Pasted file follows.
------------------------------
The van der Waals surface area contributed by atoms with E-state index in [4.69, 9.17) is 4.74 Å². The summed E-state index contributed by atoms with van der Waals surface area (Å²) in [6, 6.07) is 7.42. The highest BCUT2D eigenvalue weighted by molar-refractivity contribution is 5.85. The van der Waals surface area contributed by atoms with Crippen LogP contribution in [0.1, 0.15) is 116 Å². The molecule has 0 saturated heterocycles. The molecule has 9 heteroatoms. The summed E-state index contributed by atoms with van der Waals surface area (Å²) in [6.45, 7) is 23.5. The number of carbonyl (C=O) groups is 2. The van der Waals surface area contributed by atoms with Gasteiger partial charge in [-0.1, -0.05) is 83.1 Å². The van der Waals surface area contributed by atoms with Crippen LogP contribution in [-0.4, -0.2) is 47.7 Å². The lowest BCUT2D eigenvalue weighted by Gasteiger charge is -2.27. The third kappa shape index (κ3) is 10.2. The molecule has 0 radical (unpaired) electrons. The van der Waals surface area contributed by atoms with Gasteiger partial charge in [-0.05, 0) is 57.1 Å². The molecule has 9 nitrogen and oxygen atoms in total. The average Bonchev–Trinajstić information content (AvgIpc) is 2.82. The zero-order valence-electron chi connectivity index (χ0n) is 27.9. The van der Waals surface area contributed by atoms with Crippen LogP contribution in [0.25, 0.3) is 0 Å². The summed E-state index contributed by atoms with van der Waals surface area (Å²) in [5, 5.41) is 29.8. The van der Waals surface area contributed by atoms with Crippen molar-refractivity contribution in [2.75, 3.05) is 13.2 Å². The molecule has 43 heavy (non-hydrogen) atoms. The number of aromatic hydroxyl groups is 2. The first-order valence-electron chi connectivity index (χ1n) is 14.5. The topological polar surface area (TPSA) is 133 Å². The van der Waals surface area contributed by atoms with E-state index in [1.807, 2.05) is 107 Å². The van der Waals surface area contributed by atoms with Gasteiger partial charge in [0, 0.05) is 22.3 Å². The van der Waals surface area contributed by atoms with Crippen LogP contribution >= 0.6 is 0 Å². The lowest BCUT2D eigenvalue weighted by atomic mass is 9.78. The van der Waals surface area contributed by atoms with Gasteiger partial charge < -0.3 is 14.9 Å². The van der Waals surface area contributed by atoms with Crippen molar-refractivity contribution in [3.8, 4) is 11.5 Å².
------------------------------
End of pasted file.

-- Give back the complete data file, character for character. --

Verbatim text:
The van der Waals surface area contributed by atoms with E-state index in [4.69, 9.17) is 4.74 Å². The summed E-state index contributed by atoms with van der Waals surface area (Å²) in [6, 6.07) is 7.42. The highest BCUT2D eigenvalue weighted by molar-refractivity contribution is 5.85. The van der Waals surface area contributed by atoms with Crippen LogP contribution in [0.1, 0.15) is 116 Å². The molecule has 0 saturated heterocycles. The molecule has 9 heteroatoms. The summed E-state index contributed by atoms with van der Waals surface area (Å²) in [6.45, 7) is 23.5. The number of carbonyl (C=O) groups is 2. The van der Waals surface area contributed by atoms with Gasteiger partial charge in [-0.1, -0.05) is 83.1 Å². The van der Waals surface area contributed by atoms with Crippen LogP contribution in [-0.4, -0.2) is 47.7 Å². The lowest BCUT2D eigenvalue weighted by Gasteiger charge is -2.27. The third kappa shape index (κ3) is 10.2. The molecule has 0 radical (unpaired) electrons. The van der Waals surface area contributed by atoms with Gasteiger partial charge in [-0.05, 0) is 57.1 Å². The molecule has 9 nitrogen and oxygen atoms in total. The average Bonchev–Trinajstić information content (AvgIpc) is 2.82. The zero-order valence-electron chi connectivity index (χ0n) is 27.9. The van der Waals surface area contributed by atoms with Crippen LogP contribution in [0.25, 0.3) is 0 Å². The summed E-state index contributed by atoms with van der Waals surface area (Å²) in [5, 5.41) is 29.8. The van der Waals surface area contributed by atoms with Crippen molar-refractivity contribution in [2.75, 3.05) is 13.2 Å². The molecule has 43 heavy (non-hydrogen) atoms. The number of aromatic hydroxyl groups is 2. The first-order valence-electron chi connectivity index (χ1n) is 14.5. The topological polar surface area (TPSA) is 133 Å². The van der Waals surface area contributed by atoms with E-state index in [1.807, 2.05) is 107 Å². The van der Waals surface area contributed by atoms with Gasteiger partial charge in [0, 0.05) is 22.3 Å². The van der Waals surface area contributed by atoms with Crippen LogP contribution >= 0.6 is 0 Å². The lowest BCUT2D eigenvalue weighted by atomic mass is 9.78. The van der Waals surface area contributed by atoms with Gasteiger partial charge < -0.3 is 14.9 Å². The van der Waals surface area contributed by atoms with Crippen molar-refractivity contribution in [3.8, 4) is 11.5 Å².